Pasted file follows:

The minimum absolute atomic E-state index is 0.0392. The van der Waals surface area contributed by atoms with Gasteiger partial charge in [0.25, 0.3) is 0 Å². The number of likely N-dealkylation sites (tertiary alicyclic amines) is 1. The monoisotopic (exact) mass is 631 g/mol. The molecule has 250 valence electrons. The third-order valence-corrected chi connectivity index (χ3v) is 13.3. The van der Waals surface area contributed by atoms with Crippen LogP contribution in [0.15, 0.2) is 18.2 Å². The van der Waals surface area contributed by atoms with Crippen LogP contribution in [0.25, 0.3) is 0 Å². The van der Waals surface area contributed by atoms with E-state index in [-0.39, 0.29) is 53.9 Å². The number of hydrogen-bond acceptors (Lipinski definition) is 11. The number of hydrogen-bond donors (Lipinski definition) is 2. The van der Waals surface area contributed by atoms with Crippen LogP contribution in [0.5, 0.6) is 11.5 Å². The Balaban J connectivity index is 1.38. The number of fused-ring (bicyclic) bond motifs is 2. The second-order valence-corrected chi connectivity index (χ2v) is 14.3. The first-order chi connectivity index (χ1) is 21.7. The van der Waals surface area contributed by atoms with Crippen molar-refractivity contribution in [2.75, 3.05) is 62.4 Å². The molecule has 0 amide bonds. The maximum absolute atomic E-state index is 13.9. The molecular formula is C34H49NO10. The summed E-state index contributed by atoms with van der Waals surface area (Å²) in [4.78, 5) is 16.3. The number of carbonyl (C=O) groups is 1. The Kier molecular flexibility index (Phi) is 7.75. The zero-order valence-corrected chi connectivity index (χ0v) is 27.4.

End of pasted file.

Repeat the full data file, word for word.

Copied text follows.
The minimum absolute atomic E-state index is 0.0392. The van der Waals surface area contributed by atoms with Gasteiger partial charge in [0.25, 0.3) is 0 Å². The number of likely N-dealkylation sites (tertiary alicyclic amines) is 1. The monoisotopic (exact) mass is 631 g/mol. The molecule has 250 valence electrons. The third-order valence-corrected chi connectivity index (χ3v) is 13.3. The van der Waals surface area contributed by atoms with Crippen LogP contribution in [0.15, 0.2) is 18.2 Å². The van der Waals surface area contributed by atoms with Crippen LogP contribution in [0.25, 0.3) is 0 Å². The van der Waals surface area contributed by atoms with E-state index in [-0.39, 0.29) is 53.9 Å². The number of hydrogen-bond acceptors (Lipinski definition) is 11. The number of hydrogen-bond donors (Lipinski definition) is 2. The van der Waals surface area contributed by atoms with Crippen LogP contribution in [0.5, 0.6) is 11.5 Å². The Balaban J connectivity index is 1.38. The number of fused-ring (bicyclic) bond motifs is 2. The second-order valence-corrected chi connectivity index (χ2v) is 14.3. The first-order chi connectivity index (χ1) is 21.7. The van der Waals surface area contributed by atoms with Crippen molar-refractivity contribution in [2.75, 3.05) is 62.4 Å². The molecule has 0 amide bonds. The maximum absolute atomic E-state index is 13.9. The molecular formula is C34H49NO10. The summed E-state index contributed by atoms with van der Waals surface area (Å²) in [4.78, 5) is 16.3. The number of carbonyl (C=O) groups is 1. The Kier molecular flexibility index (Phi) is 7.75. The zero-order valence-corrected chi connectivity index (χ0v) is 27.4.